May 27 (Bloomberg) -- Typhoon Songda strengthened to a supertyphoon after battering the Philippines and headed for Japan on a track that may pass over the crippled Fukushima nuclear plant by May 30, a U.S. monitoring center said.
Songda’s winds increased to 241 kilometers (150 miles) per hour from 213 kph yesterday, the U.S. Navy Joint Typhoon Warning Center said on its website. The storm’s eye was about 240 kilometers east of Aparri in the Philippines at 8 a.m. today, the center said. Songda was moving northwest at 19 kph and is forecast to turn to the northeast and cross the island of Okinawa by 9 p.m. local time tomorrow before heading for Honshu.
The center’s forecast graphic includes a possible path over Fukushima Dai-Ichi plant, which has been spewing radiation since March 11 when an earthquake and tsunami knocked out cooling systems. Three of six reactor buildings have no roof after explosions blew them off, exposing spent fuel pools and containment chambers that are leaking.
“We are still considering typhoon measures and can’t announce detailed plans yet,” Takeo Iwamoto, a spokesman at Tokyo Electric Power Co., said by phone when asked about the storm. The utility known as Tepco plans to complete the installation of covers for the buildings by October, he said.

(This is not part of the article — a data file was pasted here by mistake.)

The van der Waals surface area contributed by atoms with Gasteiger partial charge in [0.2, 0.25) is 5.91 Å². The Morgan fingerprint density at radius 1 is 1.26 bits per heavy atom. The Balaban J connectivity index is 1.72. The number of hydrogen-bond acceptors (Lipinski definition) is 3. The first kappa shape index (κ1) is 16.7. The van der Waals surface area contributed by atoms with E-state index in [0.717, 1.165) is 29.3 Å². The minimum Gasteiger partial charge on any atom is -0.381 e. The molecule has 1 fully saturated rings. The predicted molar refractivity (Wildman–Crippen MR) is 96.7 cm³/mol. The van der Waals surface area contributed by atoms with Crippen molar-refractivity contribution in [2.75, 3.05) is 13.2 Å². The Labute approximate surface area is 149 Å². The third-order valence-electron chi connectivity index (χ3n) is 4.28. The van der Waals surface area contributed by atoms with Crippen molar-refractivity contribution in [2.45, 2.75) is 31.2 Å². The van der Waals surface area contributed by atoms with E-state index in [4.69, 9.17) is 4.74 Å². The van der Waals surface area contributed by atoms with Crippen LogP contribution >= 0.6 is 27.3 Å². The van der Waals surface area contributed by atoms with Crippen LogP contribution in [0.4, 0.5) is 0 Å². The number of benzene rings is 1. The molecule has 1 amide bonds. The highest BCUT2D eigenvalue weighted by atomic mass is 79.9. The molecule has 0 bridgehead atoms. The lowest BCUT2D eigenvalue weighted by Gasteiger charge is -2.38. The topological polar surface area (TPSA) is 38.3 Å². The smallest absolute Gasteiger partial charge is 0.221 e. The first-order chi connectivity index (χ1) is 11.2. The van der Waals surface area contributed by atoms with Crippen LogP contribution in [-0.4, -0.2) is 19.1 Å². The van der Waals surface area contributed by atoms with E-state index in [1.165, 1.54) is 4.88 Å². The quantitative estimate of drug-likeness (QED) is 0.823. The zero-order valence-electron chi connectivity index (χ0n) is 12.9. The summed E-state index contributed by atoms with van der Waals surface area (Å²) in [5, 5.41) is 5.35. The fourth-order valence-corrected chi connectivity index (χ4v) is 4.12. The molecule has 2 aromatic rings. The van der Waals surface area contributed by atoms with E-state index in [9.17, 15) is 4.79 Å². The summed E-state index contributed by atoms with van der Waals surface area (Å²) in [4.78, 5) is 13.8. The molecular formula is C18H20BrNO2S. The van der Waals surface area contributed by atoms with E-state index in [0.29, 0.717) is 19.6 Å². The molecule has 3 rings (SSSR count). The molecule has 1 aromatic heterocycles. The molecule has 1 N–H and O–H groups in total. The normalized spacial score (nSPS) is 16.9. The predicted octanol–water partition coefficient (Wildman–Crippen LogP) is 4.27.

Japan is regularly buffeted by typhoons and tropical storms during the northwestern Pacific cyclone season. In 2004, eight cyclones passed over or skirted the country’s Tohoku region, where the Fukushima station is located, according to the Japan Meteorological Agency. The earliest was in May that year. The eyes of two storms passed within 300 kilometers of Tohoku last year, the agency’s data show.
Songda, the name of a branch of the Red River in Vietnam, is the fourth storm to form over northwest Pacific this year. The storm lashed the Philippines as it passed the eastern seaboard, leaving one person dead, according to the country’s disaster council. Songda prompted evacuations of coastal areas and caused flooding that jammed traffic and stranded travelers.
Damage to crops was “very minimal” as most had been harvested before the storm passed, Philippine Agriculture Secretary Proceso Alcala told reporters today.
The U.S. Navy Joint Typhoon Warning Center classifies storms as supertyphoons when their maximum sustain winds reach at least 150 miles per hour, according to the Atlantic Oceanographic and Meteorological Laboratory.
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